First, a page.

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THE BIGGEST AFRICA CUP OF NATIONS IN HISTORY: LET THE GAMES BEGIN!

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BY KUNLE SOLAJA

When the referee blasts his whistle at 9 pm (GMT, also Nigerian time) to signal the beginning of the biggest Africa Cup of Nations in history at the Cairo International Stadium, Egypt will want to avoid their national team in 1986 when they surprisingly lost 0-1 to unheralded Senegal.

This time, Egypt will be facing Zimbabwe in the opening match.

In the previous 31 editions, the hosts have often won the opening games. There are 19 of such instances while nine were drawn and five lost, including the 1986 edition by Egypt.

No home nation has lost in the 13 previous curtain raisers involving the home side. The last home side to lose an opening game was Tunisia, losing 0-2 to Mali. One of the memorable defeats of a home side in an opening match was inflicted on Senegal by Nigeria at the 1992 edition.

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The Super Eagles took the lead in the first half through Samson Siasia before Senegal leveled up through a defensive error.

Stephen Keshi made amends on the dot of the clock when he fired home the winner for Nigeria.

The opening match is just one of the projected 52 matches as the competition has expanded to 24 teams instead of the 16 that characterized the preceding 12 editions in which 16 teams featured since 1996 – even though Nigeria boycotted the initial 16-format edition.

The number of participating teams has been fluctuating.  At it beginning in 1957, there were three teams, all by invitation following the disqualification of the fourth team, South Africa, owing to the prevailing apartheid policy.

Qualifying series began for the 1962 edition following entries by nine countries, including Nigeria. Ethiopia and Egypt both automatically qualified as the host country and titleholders respectively. Morocco would withdraw before play began, thus leaving only six teams vying for the remaining two spots in the finals.

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Tunisia eliminated Nigeria after an ill-advised walkout in the return leg in Tunis in which advantage was still in Nigeria’s favour.

Teams in the finals increased to six at the 1963 edition in Ghana.

Nigeria qualified by default after CAF disqualified the initially qualified Guinea on technical ground. Guinean referees officiated the return leg in Conakry in which the host team won 1-0 after a 2-2 draw in Lagos.

The 1968 tournament, the sixth edition heralded the standardization of format. Eight teams featured in the finals and a two-year interval in the even-numbered year was adopted which ran till that of 2012.

The eight-team format was changed to 12 at the Senegal 2012 edition. The 12 teams were divided into four groups of three. For the first time, quarterfinals were introduced as two top teams advanced.

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The format changed to 16 teams at South Africa 1996.  This year’s edition is the first to involve 24 teams.

They are split into six groups of four teams at the draw conducted in April. Thus, another phase, Round of 16 is introduced. Two teams from each group will advance into the Round of 16.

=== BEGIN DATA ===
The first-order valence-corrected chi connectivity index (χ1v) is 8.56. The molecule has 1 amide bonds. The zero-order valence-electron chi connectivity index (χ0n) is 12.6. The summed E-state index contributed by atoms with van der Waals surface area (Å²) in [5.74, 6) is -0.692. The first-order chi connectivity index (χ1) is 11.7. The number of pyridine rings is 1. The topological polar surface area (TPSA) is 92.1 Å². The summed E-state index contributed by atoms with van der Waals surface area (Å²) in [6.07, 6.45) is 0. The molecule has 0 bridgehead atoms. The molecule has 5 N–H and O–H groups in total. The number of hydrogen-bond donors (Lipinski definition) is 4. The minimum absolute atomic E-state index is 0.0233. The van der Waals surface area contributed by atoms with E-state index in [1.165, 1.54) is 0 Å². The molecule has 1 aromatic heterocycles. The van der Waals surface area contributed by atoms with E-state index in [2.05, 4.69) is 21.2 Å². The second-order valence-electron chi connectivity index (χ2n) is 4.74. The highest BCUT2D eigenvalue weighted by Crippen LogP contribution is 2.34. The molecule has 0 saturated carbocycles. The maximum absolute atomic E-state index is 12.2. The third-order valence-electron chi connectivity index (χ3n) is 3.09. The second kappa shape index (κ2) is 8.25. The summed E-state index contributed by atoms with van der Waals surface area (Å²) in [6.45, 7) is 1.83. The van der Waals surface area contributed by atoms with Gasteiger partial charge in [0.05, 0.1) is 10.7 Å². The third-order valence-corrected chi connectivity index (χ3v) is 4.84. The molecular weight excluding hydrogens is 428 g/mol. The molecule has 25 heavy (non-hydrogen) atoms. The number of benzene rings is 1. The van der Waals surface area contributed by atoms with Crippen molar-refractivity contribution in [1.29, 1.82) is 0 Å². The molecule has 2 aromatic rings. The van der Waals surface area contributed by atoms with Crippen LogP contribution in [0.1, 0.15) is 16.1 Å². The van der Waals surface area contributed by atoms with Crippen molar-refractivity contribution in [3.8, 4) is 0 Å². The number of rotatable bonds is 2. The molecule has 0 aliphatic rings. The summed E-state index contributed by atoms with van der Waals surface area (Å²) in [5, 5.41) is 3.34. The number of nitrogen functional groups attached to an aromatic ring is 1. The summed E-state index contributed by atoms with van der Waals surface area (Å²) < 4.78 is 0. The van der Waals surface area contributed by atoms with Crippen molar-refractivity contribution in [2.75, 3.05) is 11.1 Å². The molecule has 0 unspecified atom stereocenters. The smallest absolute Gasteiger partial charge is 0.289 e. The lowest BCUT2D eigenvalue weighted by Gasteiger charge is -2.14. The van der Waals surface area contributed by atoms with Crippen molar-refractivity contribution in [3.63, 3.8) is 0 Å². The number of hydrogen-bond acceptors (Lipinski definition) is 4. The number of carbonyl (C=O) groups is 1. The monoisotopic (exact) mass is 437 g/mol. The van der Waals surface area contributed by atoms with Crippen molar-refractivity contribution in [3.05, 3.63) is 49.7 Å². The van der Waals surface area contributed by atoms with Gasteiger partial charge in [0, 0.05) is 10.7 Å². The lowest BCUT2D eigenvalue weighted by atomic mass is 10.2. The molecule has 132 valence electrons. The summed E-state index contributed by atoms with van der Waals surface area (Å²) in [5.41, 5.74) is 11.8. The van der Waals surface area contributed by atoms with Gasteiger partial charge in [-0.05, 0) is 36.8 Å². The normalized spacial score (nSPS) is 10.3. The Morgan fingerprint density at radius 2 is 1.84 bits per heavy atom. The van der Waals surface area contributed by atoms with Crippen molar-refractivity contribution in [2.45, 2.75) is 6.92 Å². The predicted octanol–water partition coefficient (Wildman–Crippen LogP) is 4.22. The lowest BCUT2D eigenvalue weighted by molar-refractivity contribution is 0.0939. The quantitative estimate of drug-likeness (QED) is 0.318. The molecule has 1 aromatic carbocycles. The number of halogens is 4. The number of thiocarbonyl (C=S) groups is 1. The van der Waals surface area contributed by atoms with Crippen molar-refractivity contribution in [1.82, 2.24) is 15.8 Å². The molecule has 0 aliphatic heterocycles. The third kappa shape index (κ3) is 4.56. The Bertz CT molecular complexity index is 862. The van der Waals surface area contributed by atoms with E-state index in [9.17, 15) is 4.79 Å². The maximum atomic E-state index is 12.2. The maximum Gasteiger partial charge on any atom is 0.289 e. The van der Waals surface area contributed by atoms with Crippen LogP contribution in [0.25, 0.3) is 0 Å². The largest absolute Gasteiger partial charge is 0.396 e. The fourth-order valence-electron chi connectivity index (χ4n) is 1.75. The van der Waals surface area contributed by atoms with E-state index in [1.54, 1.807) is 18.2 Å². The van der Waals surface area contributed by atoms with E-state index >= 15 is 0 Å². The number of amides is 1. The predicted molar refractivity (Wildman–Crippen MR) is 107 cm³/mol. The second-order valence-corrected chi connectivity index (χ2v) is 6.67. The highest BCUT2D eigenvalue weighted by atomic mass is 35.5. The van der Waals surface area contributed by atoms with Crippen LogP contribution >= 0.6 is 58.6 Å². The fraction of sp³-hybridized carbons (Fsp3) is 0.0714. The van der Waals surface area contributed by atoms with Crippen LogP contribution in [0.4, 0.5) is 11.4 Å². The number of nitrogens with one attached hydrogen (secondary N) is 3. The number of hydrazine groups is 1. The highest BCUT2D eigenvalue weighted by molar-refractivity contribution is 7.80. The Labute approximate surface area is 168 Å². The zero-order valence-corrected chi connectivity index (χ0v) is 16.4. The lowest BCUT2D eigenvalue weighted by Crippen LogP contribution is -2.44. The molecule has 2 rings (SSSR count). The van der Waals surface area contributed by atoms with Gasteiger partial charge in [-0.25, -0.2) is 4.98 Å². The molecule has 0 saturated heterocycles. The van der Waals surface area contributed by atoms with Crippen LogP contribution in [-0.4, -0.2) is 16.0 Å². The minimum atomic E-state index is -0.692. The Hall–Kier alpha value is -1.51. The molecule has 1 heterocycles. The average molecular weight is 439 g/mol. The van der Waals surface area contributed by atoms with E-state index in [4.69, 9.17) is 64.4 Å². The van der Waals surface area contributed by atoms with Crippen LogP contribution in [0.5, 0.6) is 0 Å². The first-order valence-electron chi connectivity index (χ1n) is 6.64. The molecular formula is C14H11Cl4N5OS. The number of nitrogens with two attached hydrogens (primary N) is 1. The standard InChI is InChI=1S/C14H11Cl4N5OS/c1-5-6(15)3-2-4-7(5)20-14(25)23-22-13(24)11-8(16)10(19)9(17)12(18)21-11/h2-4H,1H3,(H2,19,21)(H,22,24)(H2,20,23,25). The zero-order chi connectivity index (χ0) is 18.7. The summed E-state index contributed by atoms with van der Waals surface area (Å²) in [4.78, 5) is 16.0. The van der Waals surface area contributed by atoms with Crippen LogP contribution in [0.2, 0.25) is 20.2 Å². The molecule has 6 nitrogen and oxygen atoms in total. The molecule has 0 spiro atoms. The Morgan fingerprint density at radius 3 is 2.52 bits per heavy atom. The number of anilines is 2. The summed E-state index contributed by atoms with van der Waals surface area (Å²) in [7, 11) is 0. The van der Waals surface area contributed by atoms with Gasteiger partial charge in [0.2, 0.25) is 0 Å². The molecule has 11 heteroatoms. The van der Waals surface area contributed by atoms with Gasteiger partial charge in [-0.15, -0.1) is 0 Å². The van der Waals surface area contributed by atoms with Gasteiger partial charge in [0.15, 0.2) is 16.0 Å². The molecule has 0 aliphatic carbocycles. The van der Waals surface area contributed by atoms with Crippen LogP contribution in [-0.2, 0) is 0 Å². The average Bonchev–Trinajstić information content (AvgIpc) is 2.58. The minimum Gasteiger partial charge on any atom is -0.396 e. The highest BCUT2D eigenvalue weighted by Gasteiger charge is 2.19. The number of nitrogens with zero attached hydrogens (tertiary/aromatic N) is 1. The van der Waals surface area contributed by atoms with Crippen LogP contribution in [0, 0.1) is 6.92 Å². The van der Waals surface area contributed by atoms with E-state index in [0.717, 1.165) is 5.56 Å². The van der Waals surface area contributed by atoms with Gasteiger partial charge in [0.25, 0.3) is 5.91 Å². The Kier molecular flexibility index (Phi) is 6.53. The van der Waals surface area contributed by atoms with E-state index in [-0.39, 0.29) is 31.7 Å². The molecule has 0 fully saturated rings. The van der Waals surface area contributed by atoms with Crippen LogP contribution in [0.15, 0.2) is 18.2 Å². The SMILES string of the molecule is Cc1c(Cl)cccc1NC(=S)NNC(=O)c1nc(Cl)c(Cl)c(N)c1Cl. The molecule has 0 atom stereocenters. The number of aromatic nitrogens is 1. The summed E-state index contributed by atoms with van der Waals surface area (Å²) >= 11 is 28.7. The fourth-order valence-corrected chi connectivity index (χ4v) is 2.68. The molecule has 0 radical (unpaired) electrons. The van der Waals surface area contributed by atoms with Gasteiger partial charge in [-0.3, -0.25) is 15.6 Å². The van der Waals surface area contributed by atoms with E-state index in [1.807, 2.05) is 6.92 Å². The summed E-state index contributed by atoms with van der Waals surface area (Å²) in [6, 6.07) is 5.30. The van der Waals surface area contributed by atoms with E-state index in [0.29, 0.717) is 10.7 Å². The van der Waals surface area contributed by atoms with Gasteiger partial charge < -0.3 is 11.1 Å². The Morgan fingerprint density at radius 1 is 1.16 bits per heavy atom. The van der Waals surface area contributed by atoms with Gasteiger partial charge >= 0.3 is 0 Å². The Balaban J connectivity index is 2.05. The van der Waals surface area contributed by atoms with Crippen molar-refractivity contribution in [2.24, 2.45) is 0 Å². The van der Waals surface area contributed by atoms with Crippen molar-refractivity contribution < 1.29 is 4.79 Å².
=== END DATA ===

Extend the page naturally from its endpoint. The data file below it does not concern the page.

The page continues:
Four others among the best third-placed teams from the six groups will join the 12 that emerged first and second from each group.

The Round of 16 is a direct knock out stage.  

OPENING MATCHES OF PREVIOUS 31 EDITIONS

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      1957 – Sudan 1-2 Egypt

      1959 – Egypt 4 – 0 Ethiopia

      1962 – Ethiopia 4 – 2 Tunisia

      1963 – Ghana 1 – 1 Tunisia

      1965 – Tunisia 4 -0 Ethiopia

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      1968 – Ethiopia 2 -1 Uganda

      1970 – Sudan 3  – 0 Ethiopia

      1972 – Cameroon 2 -1 Kenya

      1974 – Egypt 2  -1 Uganda 1

      1976 – Ethiopia 2  – 0 Uganda

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      1978 – Ghana 2 – 1 Zambia

      1980 – Nigeria 3-1 Tanzania

      1982 – Libya 2 -2 Ghana

      1984- Cote d’Ivoire 3 – 0 Togo

      1986 –Egypt 0 -1 Senegal

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      1988  –Morocco 1 – 0 DR Congo

      1990 – Algeria 5 -1 Nigeria

      1992 – Senegal 1-2 Nigeria

      1994 – Tunisia 0 – 2 Mali

      1996 – South Africa 3-0 Cameroon

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      1998 – Burkina Faso 0-1 Cameroon

      2000 – Ghana 1 – 1 Cameroon

      2000 – Nigeria 4 – 2 Tunisia

      2002 – Mali 1 – 1 Liberia

      2004 – Tunisia 2 – 1 Rwanda

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      2006 – Egypt 3 – 0 Libya

      2008 – Ghana 2 – 1 Guinea

      2010 – Angola 4 – 4 Mali 4

      2012 – Equatorial Guinea 1-0 Libya

      2012 – Gabon 2 – 0 Niger

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      2013 – South Africa 0 -0 Cape Verde 0

      2015 – Equatorial Guinea 1 -1 Congo

      2017 – Gabon 1 -1 Guinea Bissau

Kunle Solaja is the author of landmark books on sports and journalism as well as being a multiple award-winning journalist and editor of long standing. He is easily Nigeria’s foremost soccer diarist and Africa's most capped FIFA World Cup journalist, having attended all FIFA World Cup finals from Italia ’90 to Qatar 2022. He was honoured at the Qatar 2022 World Cup by FIFA and AIPS.

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